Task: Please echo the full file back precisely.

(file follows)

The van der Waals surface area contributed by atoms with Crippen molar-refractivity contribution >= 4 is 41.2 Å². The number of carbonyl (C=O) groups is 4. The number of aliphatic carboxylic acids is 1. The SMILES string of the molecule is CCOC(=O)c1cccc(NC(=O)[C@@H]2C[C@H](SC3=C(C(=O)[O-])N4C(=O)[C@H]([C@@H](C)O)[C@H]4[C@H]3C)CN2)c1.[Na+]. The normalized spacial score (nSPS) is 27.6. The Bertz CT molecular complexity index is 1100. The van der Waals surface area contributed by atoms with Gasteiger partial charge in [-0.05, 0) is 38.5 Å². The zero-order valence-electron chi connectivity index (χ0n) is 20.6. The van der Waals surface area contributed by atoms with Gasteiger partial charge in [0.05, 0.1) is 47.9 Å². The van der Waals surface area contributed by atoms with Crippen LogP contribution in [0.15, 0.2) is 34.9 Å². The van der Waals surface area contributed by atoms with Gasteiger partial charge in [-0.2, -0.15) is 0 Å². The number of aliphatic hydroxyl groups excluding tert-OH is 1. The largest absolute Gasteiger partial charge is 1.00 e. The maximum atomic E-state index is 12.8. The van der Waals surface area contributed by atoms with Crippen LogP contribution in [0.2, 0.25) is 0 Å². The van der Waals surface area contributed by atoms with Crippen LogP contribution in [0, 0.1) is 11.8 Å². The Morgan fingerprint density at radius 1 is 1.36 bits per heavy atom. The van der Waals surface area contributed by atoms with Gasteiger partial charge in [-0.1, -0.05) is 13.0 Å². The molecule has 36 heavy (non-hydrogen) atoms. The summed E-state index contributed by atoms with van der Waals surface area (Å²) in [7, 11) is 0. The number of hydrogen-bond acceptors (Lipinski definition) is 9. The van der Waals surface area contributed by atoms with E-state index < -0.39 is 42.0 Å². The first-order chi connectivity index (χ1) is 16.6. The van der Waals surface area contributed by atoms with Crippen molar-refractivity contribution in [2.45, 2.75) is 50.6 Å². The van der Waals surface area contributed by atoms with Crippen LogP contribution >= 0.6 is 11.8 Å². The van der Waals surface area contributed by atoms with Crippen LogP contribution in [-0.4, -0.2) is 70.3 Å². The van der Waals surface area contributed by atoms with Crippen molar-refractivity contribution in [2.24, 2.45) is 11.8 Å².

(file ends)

The van der Waals surface area contributed by atoms with Crippen molar-refractivity contribution >= 4 is 41.2 Å². The number of carbonyl (C=O) groups is 4. The number of aliphatic carboxylic acids is 1. The SMILES string of the molecule is CCOC(=O)c1cccc(NC(=O)[C@@H]2C[C@H](SC3=C(C(=O)[O-])N4C(=O)[C@H]([C@@H](C)O)[C@H]4[C@H]3C)CN2)c1.[Na+]. The normalized spacial score (nSPS) is 27.6. The Bertz CT molecular complexity index is 1100. The van der Waals surface area contributed by atoms with Gasteiger partial charge in [-0.05, 0) is 38.5 Å². The zero-order valence-electron chi connectivity index (χ0n) is 20.6. The van der Waals surface area contributed by atoms with Gasteiger partial charge in [0.05, 0.1) is 47.9 Å². The van der Waals surface area contributed by atoms with Crippen LogP contribution in [0.15, 0.2) is 34.9 Å². The van der Waals surface area contributed by atoms with Gasteiger partial charge in [-0.2, -0.15) is 0 Å². The number of aliphatic hydroxyl groups excluding tert-OH is 1. The largest absolute Gasteiger partial charge is 1.00 e. The maximum atomic E-state index is 12.8. The van der Waals surface area contributed by atoms with Crippen LogP contribution in [0.2, 0.25) is 0 Å². The van der Waals surface area contributed by atoms with Crippen LogP contribution in [0, 0.1) is 11.8 Å². The Morgan fingerprint density at radius 1 is 1.36 bits per heavy atom. The van der Waals surface area contributed by atoms with Gasteiger partial charge in [-0.1, -0.05) is 13.0 Å². The molecule has 36 heavy (non-hydrogen) atoms. The summed E-state index contributed by atoms with van der Waals surface area (Å²) in [7, 11) is 0. The number of hydrogen-bond acceptors (Lipinski definition) is 9. The van der Waals surface area contributed by atoms with E-state index < -0.39 is 42.0 Å². The first-order chi connectivity index (χ1) is 16.6. The van der Waals surface area contributed by atoms with Crippen molar-refractivity contribution in [2.45, 2.75) is 50.6 Å². The van der Waals surface area contributed by atoms with Crippen LogP contribution >= 0.6 is 11.8 Å². The van der Waals surface area contributed by atoms with Crippen LogP contribution in [-0.4, -0.2) is 70.3 Å². The van der Waals surface area contributed by atoms with Crippen molar-refractivity contribution in [2.24, 2.45) is 11.8 Å².